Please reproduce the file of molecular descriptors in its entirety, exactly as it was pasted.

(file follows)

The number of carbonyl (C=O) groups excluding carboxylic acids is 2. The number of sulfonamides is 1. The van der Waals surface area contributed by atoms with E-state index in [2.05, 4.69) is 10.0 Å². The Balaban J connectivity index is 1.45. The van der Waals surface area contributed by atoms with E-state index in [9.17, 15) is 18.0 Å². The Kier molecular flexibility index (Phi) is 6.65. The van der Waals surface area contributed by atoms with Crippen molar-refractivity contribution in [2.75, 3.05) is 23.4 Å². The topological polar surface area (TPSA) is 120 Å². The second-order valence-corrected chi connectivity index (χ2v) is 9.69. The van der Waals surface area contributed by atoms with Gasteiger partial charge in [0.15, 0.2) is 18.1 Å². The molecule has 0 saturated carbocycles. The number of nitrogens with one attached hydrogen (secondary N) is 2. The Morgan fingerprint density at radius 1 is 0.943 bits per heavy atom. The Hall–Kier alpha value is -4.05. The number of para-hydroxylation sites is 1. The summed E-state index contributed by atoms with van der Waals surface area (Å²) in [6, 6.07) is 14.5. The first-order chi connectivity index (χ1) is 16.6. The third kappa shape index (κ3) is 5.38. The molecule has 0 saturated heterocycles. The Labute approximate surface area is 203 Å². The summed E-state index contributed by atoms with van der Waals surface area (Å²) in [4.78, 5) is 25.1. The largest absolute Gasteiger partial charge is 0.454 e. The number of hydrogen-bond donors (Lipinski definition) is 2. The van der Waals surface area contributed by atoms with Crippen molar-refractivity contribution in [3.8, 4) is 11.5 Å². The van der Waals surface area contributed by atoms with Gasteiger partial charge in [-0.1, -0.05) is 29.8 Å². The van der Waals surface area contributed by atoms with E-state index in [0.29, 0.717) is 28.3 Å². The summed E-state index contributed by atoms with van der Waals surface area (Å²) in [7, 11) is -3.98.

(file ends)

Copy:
The number of carbonyl (C=O) groups excluding carboxylic acids is 2. The number of sulfonamides is 1. The van der Waals surface area contributed by atoms with E-state index in [2.05, 4.69) is 10.0 Å². The Balaban J connectivity index is 1.45. The van der Waals surface area contributed by atoms with E-state index in [9.17, 15) is 18.0 Å². The Kier molecular flexibility index (Phi) is 6.65. The van der Waals surface area contributed by atoms with Crippen molar-refractivity contribution in [2.75, 3.05) is 23.4 Å². The topological polar surface area (TPSA) is 120 Å². The second-order valence-corrected chi connectivity index (χ2v) is 9.69. The van der Waals surface area contributed by atoms with Gasteiger partial charge in [0.15, 0.2) is 18.1 Å². The molecule has 0 saturated carbocycles. The number of nitrogens with one attached hydrogen (secondary N) is 2. The Morgan fingerprint density at radius 1 is 0.943 bits per heavy atom. The Hall–Kier alpha value is -4.05. The number of para-hydroxylation sites is 1. The summed E-state index contributed by atoms with van der Waals surface area (Å²) in [6, 6.07) is 14.5. The first-order chi connectivity index (χ1) is 16.6. The third kappa shape index (κ3) is 5.38. The molecule has 0 saturated heterocycles. The Labute approximate surface area is 203 Å². The summed E-state index contributed by atoms with van der Waals surface area (Å²) in [4.78, 5) is 25.1. The largest absolute Gasteiger partial charge is 0.454 e. The number of hydrogen-bond donors (Lipinski definition) is 2. The van der Waals surface area contributed by atoms with Crippen molar-refractivity contribution in [3.8, 4) is 11.5 Å². The van der Waals surface area contributed by atoms with Gasteiger partial charge in [-0.1, -0.05) is 29.8 Å². The van der Waals surface area contributed by atoms with E-state index in [0.29, 0.717) is 28.3 Å². The summed E-state index contributed by atoms with van der Waals surface area (Å²) in [7, 11) is -3.98.